The Klaipkda University Library has bought UNICAT, the library system developed by the National Library of Lithuania. The system supports data input according to UNIMARC format, classification and printing of bibliographical cards and is based on the Novell network. The library has 5 PC workstations.


B. Academic libraries that either have developed or are developing in-house systems.

The most successful institution in this category is the Vilnius University Library, which functions as an integrated library system with OPAC accessible via Internet. The system has been developed by specialists of the Vilnius University Computer Center on Norsk Data computers received as a gift from Norway in 1992, by using the database management system, SIBAS/R, pro-gramming language C and UNIQUE 4GL, special tools for database definition and manipulation. Acquisition and cataloguing modules were installed in the library in January 1993.

Cataloguing module includes programs for bibliographic description of acquired publications, and the storing of that information in the database. It allows description of monographs and periodicals, and creation of piece-analytic bibliographic records in UNIMARC format. A year later OPAC was introduced for the library readers. Import-export module for the bibliographic exchange with other libraries based on ISO 2709 standard was created and tested with the Vilnius Technical University Library. The Vilnius University Library has 40 workstations in the Central Library building plus 5 workstations in the two branch libraries.

The Vilnius Technical University Library started library automation in 1990. First of all, the bibliographical database, "Publications of the VTU Scientists", was created. This database is updated and maintained till now and runs on Micro CDS/ISIS software. Among separate automated library tasks the most important is a cataloguing module. This development is elborated on more in Section 3.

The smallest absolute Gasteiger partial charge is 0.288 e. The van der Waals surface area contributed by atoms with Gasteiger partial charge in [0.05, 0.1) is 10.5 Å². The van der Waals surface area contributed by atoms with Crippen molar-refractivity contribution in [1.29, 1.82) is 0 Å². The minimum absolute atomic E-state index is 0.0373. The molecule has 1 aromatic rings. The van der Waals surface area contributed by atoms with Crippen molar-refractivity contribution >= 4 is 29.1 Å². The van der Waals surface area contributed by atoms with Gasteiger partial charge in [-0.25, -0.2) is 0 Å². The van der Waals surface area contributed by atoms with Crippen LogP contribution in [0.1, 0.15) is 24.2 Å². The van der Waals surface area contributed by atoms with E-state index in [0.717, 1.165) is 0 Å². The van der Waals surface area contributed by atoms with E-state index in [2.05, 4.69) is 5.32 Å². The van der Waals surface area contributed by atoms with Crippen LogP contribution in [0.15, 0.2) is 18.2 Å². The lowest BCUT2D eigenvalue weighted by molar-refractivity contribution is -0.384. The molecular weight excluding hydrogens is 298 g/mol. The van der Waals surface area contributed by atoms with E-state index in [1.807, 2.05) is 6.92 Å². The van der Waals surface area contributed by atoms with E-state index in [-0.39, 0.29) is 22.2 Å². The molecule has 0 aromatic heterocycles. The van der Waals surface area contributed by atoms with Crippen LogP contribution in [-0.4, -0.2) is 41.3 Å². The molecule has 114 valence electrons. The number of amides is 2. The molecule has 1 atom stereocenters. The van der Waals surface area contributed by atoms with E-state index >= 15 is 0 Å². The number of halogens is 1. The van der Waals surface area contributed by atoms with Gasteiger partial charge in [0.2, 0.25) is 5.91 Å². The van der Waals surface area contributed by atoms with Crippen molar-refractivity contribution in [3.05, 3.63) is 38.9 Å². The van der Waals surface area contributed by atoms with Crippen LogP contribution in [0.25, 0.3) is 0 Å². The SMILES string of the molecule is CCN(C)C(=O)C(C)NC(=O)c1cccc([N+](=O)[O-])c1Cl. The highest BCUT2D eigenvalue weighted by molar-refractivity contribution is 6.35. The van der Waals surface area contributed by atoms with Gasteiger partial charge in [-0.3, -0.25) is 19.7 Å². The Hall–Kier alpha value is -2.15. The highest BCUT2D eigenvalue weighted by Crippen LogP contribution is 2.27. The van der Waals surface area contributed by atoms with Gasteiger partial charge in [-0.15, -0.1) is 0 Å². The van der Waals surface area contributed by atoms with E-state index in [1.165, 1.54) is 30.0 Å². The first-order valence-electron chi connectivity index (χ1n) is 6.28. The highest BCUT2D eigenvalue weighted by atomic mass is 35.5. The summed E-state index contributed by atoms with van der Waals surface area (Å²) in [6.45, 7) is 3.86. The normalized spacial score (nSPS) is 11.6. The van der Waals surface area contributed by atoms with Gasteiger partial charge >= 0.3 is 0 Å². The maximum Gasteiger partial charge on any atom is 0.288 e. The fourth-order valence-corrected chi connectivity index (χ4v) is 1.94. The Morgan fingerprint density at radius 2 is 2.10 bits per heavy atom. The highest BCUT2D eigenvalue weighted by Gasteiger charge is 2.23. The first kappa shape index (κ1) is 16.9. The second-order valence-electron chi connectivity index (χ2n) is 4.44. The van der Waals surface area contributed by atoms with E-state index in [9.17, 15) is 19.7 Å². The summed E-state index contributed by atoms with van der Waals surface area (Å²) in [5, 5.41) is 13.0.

C. Academic libraries that have not started their automation yet.

Few of the academic libraries in this group have one PC and they are being used for random bibliographic tasks.

For these libraries that have not started library automation yet, when and how to start library automation is a very urgent question. Yet, even the libraries that have bought or developed an integrated library system some-times doubt if they have made the right decision. Thus it is important to start with the following criteria to evaluate library automation:

How many and how important library tasks are automated?

How many bibliographic records are to be created?

Is the library system open to a user on WAN or LAN or only for


What hardware and software are used?

How many workstations are in the library? and

How much library automation is based on standards?


As already stated, the Vilnius Technical University Library started library automation in 1990. The development of a cataloguing module has been consi-dered as the most important activity. When we started work on the library catalog, we defined the main task for ourselves as "to start to accumulate bibliographical records of new literature so that at the first possibility they could be transferred into a modern library system which supports all international library, communication and information retrieval standards". For this purpose the cataloguing program was created.

The program supports:

Data input - The program assures data input in full accordance with UNIMARC (it allows to input any field from UNIMARC and any amount of information in that field as it is allowed by UNIMARC). Figure 1 shows that